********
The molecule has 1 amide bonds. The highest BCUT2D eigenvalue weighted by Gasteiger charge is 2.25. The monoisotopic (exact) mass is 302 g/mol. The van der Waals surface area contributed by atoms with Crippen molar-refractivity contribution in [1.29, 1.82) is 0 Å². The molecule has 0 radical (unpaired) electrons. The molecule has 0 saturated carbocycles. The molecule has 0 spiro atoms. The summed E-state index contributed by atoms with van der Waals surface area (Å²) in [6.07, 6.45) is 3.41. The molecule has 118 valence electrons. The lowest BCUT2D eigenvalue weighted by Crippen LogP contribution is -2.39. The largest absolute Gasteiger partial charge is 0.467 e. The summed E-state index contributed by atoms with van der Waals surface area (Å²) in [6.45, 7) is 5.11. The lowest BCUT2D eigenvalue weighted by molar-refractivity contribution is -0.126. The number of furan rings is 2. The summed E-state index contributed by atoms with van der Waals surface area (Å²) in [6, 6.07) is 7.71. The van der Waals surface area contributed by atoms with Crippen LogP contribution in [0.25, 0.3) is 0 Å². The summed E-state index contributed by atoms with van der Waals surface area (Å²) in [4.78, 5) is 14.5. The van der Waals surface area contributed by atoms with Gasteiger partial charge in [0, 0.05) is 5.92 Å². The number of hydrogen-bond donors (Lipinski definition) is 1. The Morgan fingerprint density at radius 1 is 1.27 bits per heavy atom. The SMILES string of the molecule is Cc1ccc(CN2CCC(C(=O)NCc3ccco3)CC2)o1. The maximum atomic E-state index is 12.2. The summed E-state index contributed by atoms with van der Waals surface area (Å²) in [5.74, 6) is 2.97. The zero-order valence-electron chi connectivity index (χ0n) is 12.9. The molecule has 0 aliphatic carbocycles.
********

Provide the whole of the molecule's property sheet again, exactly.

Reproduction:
The molecule has 1 amide bonds. The highest BCUT2D eigenvalue weighted by Gasteiger charge is 2.25. The monoisotopic (exact) mass is 302 g/mol. The van der Waals surface area contributed by atoms with Crippen molar-refractivity contribution in [1.29, 1.82) is 0 Å². The molecule has 0 radical (unpaired) electrons. The molecule has 0 saturated carbocycles. The molecule has 0 spiro atoms. The summed E-state index contributed by atoms with van der Waals surface area (Å²) in [6.07, 6.45) is 3.41. The molecule has 118 valence electrons. The lowest BCUT2D eigenvalue weighted by Crippen LogP contribution is -2.39. The largest absolute Gasteiger partial charge is 0.467 e. The summed E-state index contributed by atoms with van der Waals surface area (Å²) in [6.45, 7) is 5.11. The lowest BCUT2D eigenvalue weighted by molar-refractivity contribution is -0.126. The number of furan rings is 2. The summed E-state index contributed by atoms with van der Waals surface area (Å²) in [6, 6.07) is 7.71. The van der Waals surface area contributed by atoms with Crippen LogP contribution in [0.25, 0.3) is 0 Å². The summed E-state index contributed by atoms with van der Waals surface area (Å²) in [4.78, 5) is 14.5. The van der Waals surface area contributed by atoms with Gasteiger partial charge in [0, 0.05) is 5.92 Å². The number of hydrogen-bond donors (Lipinski definition) is 1. The Morgan fingerprint density at radius 1 is 1.27 bits per heavy atom. The SMILES string of the molecule is Cc1ccc(CN2CCC(C(=O)NCc3ccco3)CC2)o1. The maximum atomic E-state index is 12.2. The summed E-state index contributed by atoms with van der Waals surface area (Å²) in [5.74, 6) is 2.97. The zero-order valence-electron chi connectivity index (χ0n) is 12.9. The molecule has 0 aliphatic carbocycles.